Twist off the crown of pineapple leaves and discard. Slice off the top and bottom ends of the pineapple to make flat surfaces. With a cut side down, use a large chef's knife to remove strips of the peel, following the curve of the pineapple as much as possible. When the peel is removed, cut the pineapple in half lengthwise, then in half again to make quarters. Place a quarter cut side down and cut off the pale-yellow core. Slice the quarter lengthwise into into 3/4 inch pieces, then cut the pieces crosswise into 1/2 inch chunks. Repeat with the the remaining quarters.
Cook the pineapple topping:
In an 8" oven-proof skillet, combine the pineapple chunks, unrefined sugar and grated ginger. Cook over a medium flame, stirring occasionally, until the pineapple chunks are translucent and brown from the sugar and the sauce bubbles thickly, about 15 minutes. You should have around 1 1/2 cups of fruit.
Place the pineapple in a strainer set over a bowl to catch the juices. Let drain for a few minutes, pressing on the pineapple gently, then return the juices to the pan, leaving the pineapple to drain further. Cook the juices over medium heat until reduced and thickened, about 5 minutes, adding any additionally drained juices to the pan halfway through. (The pineapple will continue to drain, but don't add any more of the juices to the thickened sauce. Rather, drink them, or save to drizzle over slices of the finished cake.) Remove the sauce from the heat, and add the butter, salt and vanilla, stirring to combine. (If baking the cake in the skillet, let the sauce cool. If baking the cake in a different pan, grease the pan, then pour the hot sauce into the pan to coat the bottom.)
Make the cake batter:
Position a rack in the lower-center of the oven and preheat to 350º.
In the bowl of a stand mixer fitted with the paddle attachment (or in a large bowl with a sturdy wooden spoon), cream the butter and sugars together on medium speed until lightened and fluffy, 5 minutes.
Meanwhile, sift or whisk together the flours, baking powder and salt into a smallish bowl. Stir the vanilla into the coconut milk.
Add the egg, then the egg white, to the creaming butter, beating after each addition until incorporated. Turn the mixer speed to low. Add 1/3 of the dry ingredients, beating until just incorporated, then half of the coconut milk. Repeat, then add the rest of the dries. Remove the bowl from the stand, and fold with a rubber spatula to make sure the batter is well-mixed.
Assemble and bake the cake:
Lay the cooked, drained pineapple chunks over the caramel. Spread the cake batter over the pineapple. Bake the cake until golden, beginning to pull away from the sides of the pan, and a tester comes out clean, 35 - 40 minutes. Let the cake cool for a few minutes, then run a thin knife around the sides of the cake to loosen it. Carefully invert the cake onto a large plate or serving platter. (To do this painlessly, invert a plate over the cake, then, wearing oven mitts, grasp the pan and plate together and flip them both over.) Remove the pan from the cake, replacing any pineapple chunks that may have become dislodged or stuck to the pan.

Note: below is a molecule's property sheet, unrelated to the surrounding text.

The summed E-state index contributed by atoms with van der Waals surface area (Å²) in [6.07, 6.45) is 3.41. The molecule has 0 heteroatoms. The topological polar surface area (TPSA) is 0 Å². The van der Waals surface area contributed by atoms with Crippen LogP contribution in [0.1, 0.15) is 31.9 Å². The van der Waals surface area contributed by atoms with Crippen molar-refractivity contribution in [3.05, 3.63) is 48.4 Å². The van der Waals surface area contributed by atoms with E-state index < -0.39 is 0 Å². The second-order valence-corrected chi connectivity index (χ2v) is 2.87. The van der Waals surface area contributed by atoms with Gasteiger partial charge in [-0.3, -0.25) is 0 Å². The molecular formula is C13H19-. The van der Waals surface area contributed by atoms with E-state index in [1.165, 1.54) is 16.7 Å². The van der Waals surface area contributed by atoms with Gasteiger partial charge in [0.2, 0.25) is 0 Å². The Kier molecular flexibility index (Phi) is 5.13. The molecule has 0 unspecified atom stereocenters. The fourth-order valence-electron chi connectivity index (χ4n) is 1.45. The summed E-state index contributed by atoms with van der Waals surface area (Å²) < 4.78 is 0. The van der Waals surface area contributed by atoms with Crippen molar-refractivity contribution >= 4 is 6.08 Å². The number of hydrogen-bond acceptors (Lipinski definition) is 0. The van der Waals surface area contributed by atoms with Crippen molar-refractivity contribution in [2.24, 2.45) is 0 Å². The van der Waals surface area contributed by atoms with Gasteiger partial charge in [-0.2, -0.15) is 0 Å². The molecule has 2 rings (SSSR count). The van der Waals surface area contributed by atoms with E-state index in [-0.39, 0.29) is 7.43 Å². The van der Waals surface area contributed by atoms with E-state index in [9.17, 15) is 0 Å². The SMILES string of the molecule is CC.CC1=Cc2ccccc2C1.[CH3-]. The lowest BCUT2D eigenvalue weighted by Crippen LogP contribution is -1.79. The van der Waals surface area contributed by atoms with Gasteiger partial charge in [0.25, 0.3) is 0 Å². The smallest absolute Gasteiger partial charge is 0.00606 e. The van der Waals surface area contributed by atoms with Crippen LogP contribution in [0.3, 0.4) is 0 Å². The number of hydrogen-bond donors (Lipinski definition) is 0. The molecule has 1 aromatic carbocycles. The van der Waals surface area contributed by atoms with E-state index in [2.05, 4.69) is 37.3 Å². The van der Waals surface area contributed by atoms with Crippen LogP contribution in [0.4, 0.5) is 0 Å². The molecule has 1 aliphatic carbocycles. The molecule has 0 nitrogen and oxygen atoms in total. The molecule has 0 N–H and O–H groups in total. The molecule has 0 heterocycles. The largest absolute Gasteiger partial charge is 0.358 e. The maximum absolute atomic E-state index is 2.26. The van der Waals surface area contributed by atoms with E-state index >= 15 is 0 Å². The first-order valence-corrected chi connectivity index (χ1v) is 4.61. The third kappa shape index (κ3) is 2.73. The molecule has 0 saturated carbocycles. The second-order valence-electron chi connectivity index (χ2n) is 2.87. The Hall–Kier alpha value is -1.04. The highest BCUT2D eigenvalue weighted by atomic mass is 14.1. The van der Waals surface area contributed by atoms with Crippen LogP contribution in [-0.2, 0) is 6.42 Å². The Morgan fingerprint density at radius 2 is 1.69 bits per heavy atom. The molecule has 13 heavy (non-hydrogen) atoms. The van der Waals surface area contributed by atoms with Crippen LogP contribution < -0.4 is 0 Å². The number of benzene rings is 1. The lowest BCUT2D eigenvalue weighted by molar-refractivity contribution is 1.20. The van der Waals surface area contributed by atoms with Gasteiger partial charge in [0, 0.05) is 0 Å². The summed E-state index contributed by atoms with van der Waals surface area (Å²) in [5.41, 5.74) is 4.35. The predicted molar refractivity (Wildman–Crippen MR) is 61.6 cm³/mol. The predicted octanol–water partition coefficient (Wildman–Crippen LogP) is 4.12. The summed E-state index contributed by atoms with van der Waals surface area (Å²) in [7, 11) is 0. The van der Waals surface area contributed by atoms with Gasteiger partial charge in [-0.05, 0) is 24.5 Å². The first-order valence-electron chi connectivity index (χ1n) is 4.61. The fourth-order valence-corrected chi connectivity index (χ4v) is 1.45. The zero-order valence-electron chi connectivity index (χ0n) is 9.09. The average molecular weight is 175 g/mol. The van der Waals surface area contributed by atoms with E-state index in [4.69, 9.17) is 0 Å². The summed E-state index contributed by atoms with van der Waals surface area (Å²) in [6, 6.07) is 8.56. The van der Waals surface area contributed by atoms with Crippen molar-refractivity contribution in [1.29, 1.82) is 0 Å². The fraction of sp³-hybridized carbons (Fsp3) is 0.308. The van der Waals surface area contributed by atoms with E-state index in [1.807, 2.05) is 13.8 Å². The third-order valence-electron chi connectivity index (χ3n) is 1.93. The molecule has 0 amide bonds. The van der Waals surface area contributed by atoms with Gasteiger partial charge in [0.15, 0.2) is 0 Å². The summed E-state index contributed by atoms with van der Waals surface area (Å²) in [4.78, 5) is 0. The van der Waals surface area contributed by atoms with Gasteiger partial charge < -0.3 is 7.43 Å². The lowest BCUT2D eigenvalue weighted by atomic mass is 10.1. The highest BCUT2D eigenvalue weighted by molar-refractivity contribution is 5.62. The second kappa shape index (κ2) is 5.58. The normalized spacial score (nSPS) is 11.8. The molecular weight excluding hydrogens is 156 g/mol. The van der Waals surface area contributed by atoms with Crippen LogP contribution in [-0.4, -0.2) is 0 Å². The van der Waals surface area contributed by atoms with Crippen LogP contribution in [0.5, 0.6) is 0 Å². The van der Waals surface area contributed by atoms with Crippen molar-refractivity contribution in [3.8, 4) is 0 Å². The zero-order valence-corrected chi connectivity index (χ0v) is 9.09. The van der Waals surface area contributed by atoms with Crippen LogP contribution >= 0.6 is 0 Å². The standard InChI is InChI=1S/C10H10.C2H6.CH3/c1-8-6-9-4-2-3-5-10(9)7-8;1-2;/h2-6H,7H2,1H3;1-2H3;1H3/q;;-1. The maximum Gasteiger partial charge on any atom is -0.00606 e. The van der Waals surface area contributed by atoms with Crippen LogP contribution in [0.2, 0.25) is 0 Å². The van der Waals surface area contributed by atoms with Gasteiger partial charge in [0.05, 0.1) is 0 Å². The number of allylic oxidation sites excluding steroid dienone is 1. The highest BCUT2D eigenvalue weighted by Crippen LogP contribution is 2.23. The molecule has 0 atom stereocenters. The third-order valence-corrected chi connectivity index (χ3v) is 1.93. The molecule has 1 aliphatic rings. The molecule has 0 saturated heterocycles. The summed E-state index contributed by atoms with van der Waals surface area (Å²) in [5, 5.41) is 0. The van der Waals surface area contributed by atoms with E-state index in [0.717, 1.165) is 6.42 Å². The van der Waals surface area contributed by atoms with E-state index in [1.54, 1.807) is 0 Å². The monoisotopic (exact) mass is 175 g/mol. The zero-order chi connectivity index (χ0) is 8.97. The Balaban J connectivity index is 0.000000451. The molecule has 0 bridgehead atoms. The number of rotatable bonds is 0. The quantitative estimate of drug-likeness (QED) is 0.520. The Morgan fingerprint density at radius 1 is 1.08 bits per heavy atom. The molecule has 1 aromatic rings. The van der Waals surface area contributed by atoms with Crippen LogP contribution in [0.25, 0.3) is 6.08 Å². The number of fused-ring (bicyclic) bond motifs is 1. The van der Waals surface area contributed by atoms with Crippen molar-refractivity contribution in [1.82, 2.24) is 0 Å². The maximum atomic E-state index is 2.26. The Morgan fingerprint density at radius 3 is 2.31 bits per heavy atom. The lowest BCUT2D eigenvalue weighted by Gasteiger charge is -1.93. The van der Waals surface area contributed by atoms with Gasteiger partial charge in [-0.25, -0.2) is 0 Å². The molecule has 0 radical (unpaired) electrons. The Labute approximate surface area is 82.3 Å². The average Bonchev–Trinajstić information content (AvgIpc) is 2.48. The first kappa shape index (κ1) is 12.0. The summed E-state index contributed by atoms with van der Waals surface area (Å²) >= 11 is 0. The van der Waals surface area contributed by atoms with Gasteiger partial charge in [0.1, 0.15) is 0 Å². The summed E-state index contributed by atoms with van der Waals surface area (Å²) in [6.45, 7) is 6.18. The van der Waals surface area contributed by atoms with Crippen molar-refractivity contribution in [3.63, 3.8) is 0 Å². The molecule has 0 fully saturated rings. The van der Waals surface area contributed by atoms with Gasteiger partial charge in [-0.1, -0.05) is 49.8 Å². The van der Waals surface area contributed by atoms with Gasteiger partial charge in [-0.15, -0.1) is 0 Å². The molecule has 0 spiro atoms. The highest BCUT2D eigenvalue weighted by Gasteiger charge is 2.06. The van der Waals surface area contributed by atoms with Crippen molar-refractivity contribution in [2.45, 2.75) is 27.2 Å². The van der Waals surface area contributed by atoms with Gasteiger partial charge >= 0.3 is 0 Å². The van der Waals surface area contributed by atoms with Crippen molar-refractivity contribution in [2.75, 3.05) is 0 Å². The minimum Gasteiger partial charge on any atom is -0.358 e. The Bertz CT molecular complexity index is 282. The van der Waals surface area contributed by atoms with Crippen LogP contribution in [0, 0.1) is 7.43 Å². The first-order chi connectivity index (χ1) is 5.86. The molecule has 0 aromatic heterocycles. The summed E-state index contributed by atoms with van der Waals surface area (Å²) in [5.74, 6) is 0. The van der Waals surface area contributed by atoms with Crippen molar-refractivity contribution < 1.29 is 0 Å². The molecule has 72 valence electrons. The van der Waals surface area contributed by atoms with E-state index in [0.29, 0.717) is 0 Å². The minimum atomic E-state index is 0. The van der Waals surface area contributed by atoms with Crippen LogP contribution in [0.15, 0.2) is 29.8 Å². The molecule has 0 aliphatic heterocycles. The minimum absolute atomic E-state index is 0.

Let the cake cool to room temperature, 1 - 2 hours. Serve slices with scoops of coconut lemongrass ice cream and chopped, toasted macadamias. The cake is best served the day it is made, but will keep for a few days in the fridge; re-warm in an oven or toaster oven.
Make the Ice Cream:
In a small saucepan, heat the lemongrass, coconut milk and half the sugar until very warm, swirling occasionally. Turn off the heat, cover the pot and steep for 30 minutes. Strain through a fine mesh sieve, pressing on the lemongrass to extract all the coconut milk. Discard the lemongrass.
In a small bowl, whisk together the remaining sugar and the cornstarch. Whisk in the egg yolks. Dribble in the warm coconut milk, whisking constantly. Pour the mixture back into the saucepan, place over a medium-low flame, and cook, stirring and scraping the bottom of the pot constantly with a heat-proof spatula, until the mixture thickens and reaches 170ºRemove from the heat and immediately strain into a heatproof container. Stir in the heavy cream and the lime zest.
Chill the mixture until very cold, at least 4 hours and up to 2 days.
Spin in an ice cream maker, then chill in the freezer for 2 hours until firm.
Cake Adapted from Cook's Illustrated. Ice cream Adapted from Nordljus.Make the ice cream a day ahead (or early in the day), so that the base has time to chill, and the churned ice cream has time to 'cure' or firm up in the freezer.I cooked the pineapple and baked the cake in a cast iron skillet whose base measures 6 1/2" in diameter, and the top 8". I'd imagine you could bake the cake in a 6 or 7" cake pan with 2" high sides, or make individual cakes in well-greased muffin cups. You'll have just the right amount of coconut milk (and an egg yolk, too) leftover to make Coconut Lemongrass Ice Cream, below. Alternately, you can increase the cake recipe by 25% (1 cup of sugar in the topping, etc.), bake the cake in a 10" skillet or 9" cake pan, and serve the cake with store-bought (or home-made) vanilla ice cream. Complicated, I know. See? Pineapples are complicated.A ripe pineapple should smell tantalizing, and be mostly yellow in color. Adding half of a vanilla bean to the pineapple topping in place of the ginger could be a nice change.At work, we use pineapple peel to make Chicha Morada, an Andean fruit punch made with purple corn, citrus and spices: tasty.Nutritional values are based on one of six servings of cake.Timings are based on the cake only.